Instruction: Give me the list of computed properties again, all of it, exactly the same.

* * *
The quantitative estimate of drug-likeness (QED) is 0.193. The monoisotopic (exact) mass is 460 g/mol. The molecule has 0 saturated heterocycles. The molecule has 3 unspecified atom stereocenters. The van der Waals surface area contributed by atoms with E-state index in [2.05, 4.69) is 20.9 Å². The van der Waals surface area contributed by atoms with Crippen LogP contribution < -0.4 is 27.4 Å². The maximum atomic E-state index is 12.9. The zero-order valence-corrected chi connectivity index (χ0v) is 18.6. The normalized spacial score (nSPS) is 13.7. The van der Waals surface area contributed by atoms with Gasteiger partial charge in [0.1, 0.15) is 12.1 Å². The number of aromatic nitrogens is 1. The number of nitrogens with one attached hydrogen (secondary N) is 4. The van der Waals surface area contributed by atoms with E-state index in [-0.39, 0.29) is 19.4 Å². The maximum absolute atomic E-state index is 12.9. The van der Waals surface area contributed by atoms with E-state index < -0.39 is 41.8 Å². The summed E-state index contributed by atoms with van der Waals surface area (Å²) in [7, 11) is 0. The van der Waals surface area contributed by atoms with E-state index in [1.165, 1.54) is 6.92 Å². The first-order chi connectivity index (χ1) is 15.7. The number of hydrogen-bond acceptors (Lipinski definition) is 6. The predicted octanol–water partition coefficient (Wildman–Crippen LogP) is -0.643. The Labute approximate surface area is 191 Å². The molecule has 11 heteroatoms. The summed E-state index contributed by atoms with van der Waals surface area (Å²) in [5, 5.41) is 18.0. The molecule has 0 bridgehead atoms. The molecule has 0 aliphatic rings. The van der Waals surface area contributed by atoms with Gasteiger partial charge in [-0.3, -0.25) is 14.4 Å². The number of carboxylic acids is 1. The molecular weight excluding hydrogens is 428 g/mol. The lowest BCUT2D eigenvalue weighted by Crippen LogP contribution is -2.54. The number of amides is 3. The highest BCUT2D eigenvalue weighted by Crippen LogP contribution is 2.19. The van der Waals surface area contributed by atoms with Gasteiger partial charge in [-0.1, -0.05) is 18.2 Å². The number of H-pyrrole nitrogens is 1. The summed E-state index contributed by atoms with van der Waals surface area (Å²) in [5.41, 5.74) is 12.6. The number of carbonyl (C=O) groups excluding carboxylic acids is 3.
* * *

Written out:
The quantitative estimate of drug-likeness (QED) is 0.193. The monoisotopic (exact) mass is 460 g/mol. The molecule has 0 saturated heterocycles. The molecule has 3 unspecified atom stereocenters. The van der Waals surface area contributed by atoms with E-state index in [2.05, 4.69) is 20.9 Å². The van der Waals surface area contributed by atoms with Crippen LogP contribution < -0.4 is 27.4 Å². The maximum atomic E-state index is 12.9. The zero-order valence-corrected chi connectivity index (χ0v) is 18.6. The normalized spacial score (nSPS) is 13.7. The van der Waals surface area contributed by atoms with Gasteiger partial charge in [0.1, 0.15) is 12.1 Å². The number of aromatic nitrogens is 1. The number of nitrogens with one attached hydrogen (secondary N) is 4. The van der Waals surface area contributed by atoms with E-state index in [-0.39, 0.29) is 19.4 Å². The maximum absolute atomic E-state index is 12.9. The van der Waals surface area contributed by atoms with E-state index < -0.39 is 41.8 Å². The summed E-state index contributed by atoms with van der Waals surface area (Å²) in [7, 11) is 0. The van der Waals surface area contributed by atoms with E-state index in [1.165, 1.54) is 6.92 Å². The first-order chi connectivity index (χ1) is 15.7. The number of hydrogen-bond acceptors (Lipinski definition) is 6. The predicted octanol–water partition coefficient (Wildman–Crippen LogP) is -0.643. The Labute approximate surface area is 191 Å². The molecule has 11 heteroatoms. The summed E-state index contributed by atoms with van der Waals surface area (Å²) in [5, 5.41) is 18.0. The molecule has 0 bridgehead atoms. The molecule has 0 aliphatic rings. The van der Waals surface area contributed by atoms with Gasteiger partial charge in [-0.3, -0.25) is 14.4 Å². The number of carboxylic acids is 1. The molecular weight excluding hydrogens is 428 g/mol. The lowest BCUT2D eigenvalue weighted by Crippen LogP contribution is -2.54. The number of amides is 3. The highest BCUT2D eigenvalue weighted by Crippen LogP contribution is 2.19. The van der Waals surface area contributed by atoms with Gasteiger partial charge in [-0.1, -0.05) is 18.2 Å². The number of H-pyrrole nitrogens is 1. The summed E-state index contributed by atoms with van der Waals surface area (Å²) in [5.41, 5.74) is 12.6. The number of carbonyl (C=O) groups excluding carboxylic acids is 3.